GRACE: The toughest criticism. Hmm. I think someone said I should have ordered the book differently. I get what they were saying but I was going for a circular Tarantino-esque thing. The best compliment? When people said how much they empathized with 201.
KADE: Do you have any unique or quirky writing habits?
GRACE: Yes. Lots. I write at strange hours (3am is a good time) and I don’t have a formal writing space. Laptop, couch, TV on with heaps of distractions. I like to multi-task.
KADE: What’s the strangest thing you have ever had to research online for your book?
GRACE: I did a lot of research on wild foods, chip implants and theta meditation frequencies. I also researched ways to kill and how blood flows from certain parts of the body. My Google history is quite gruesome, actually.
KADE: Give us an interesting fun fact about your book.
GRACE: Okay, a lot of the science fiction is actually science fact. Brainwaves can be manipulated by sound frequencies. The Implant stuff is old technology and body scanners are nothing new. People might be surprised to find out that FERTS is not set in the future. It’s on an alternate timeline to ours, where technology was pursued differently. No nuclear, but solar technology and medical science were a little more developed. Fun fact: FERTS is set in the mid twentieth century.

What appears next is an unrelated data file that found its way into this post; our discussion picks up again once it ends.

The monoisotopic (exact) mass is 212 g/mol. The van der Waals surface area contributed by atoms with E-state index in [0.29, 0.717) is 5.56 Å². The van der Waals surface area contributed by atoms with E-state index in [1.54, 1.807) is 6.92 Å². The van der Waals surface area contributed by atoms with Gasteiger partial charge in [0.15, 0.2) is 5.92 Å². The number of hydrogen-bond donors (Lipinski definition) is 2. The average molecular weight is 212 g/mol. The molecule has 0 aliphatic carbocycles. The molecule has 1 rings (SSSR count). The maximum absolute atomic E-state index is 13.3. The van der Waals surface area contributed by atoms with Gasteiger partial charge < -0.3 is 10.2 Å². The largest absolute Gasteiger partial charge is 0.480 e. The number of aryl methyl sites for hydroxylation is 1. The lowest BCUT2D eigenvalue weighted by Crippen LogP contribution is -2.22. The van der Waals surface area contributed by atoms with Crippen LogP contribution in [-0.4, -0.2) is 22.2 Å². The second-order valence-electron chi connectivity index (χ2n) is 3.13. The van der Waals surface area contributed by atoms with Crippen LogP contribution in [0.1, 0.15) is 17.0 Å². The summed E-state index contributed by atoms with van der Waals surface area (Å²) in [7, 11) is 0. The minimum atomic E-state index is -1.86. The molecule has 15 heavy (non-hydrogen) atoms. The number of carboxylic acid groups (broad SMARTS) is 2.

KADE: Do you work with an outline, or just write?
GRACE: I just write. No outline. I’m a pantser. I write down details as I go to keep track of everything so I don’t have to keep it all in my head. Can you tell us about your experiences in getting your first book published? I went the DIY route so I could have complete control over the creative process. Call me a megalomaniac if you will. It’s probably true.
KADE: When did you first start writing and when did you finish your first book?
GRACE: I started writing very early on. I think I wrote my first complete story at 12. I finished my first book in late 2014.
KADE: How did you choose the genre you write in?
GRACE: I didn’t choose the genre, it chose me. I would say my preferred genre is horror, and that sneaks into everything I do. But dystopian? That was a surprise to me. An even bigger surprise was Open Doors, an urban fantasy/romance. However, there is a bit of horror in there as well. It’s not just a cute story about fairies, it’s much grittier than that.